Making educational documentaries about disadvantage: theoretical and practical issues

Year: 1994

Author: Comber, Barbara, Nixon, Helen

Type of paper: Abstract refereed

An across-university team in South Australia is producing educational video documentaries as part of an innovative research and curriculum development project. The project explores the connections between economic disadvantage and literacy achievement, school programs which address literacy/disadvantage, and ways in which this knowledge can best be "taught" using video text and other materials. The research raises the theoretical, practical and ethical dilemma: "Who can represent someone else, with what intention, in what 'language', and in what environment" which, Ruby maintains, "is a conundrum that characterises the post-modern era" (Ruby 1992:42).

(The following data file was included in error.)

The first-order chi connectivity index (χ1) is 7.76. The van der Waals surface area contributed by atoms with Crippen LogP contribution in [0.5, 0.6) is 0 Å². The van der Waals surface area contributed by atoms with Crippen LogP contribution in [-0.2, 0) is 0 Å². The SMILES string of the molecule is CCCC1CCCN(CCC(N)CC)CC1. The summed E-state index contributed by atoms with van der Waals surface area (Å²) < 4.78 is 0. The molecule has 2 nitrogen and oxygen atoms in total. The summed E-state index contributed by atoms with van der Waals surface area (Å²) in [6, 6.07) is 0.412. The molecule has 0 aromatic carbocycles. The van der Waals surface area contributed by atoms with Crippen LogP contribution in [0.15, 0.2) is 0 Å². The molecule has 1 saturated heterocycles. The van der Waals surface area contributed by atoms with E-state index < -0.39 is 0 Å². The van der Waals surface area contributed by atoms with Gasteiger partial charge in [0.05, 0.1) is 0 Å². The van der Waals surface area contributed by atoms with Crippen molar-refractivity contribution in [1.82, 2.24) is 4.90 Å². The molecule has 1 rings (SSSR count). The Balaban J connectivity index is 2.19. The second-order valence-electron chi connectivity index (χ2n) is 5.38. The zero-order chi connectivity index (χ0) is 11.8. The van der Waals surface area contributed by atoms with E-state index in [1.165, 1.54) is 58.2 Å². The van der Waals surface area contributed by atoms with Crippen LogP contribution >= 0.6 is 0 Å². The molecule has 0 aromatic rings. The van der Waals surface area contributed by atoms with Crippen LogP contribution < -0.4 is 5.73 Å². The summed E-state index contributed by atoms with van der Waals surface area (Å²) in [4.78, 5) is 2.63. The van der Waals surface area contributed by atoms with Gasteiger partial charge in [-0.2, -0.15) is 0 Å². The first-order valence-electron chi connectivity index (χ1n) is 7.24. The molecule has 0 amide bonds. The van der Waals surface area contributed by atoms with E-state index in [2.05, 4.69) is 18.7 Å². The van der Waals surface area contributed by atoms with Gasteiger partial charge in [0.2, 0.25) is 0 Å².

This paper takes as its research text the making of educational documentaries. It explores the political, ethical and educational issues of representation and reception which have to be addressed when video footage is used to represent school communities living with high levels of poverty.

General issues addressed by the researchers include those of voice, authority and authorship in ethnography (Clifford, 1986; Geertz, 1988) and the tensions and contradictions inherent in the researcher- researched relationship raised in post-colonial theory (Said, 1978) with particular reference to documentary film-making (Ruby, 1992; Minh-ha, 1989). Specific issues addressed are the possibilities and complexities of integrating theory and practice when engaged in research and teaching about/for social justice (Anyon, 1994; Ellsworth, 1989; Cherryholmes, 1994). Examples will be drawn from the researchers' attempts to use the video medium to problematise the dominant discourses of disadvantage and literacy achievement for preservice teacher education students.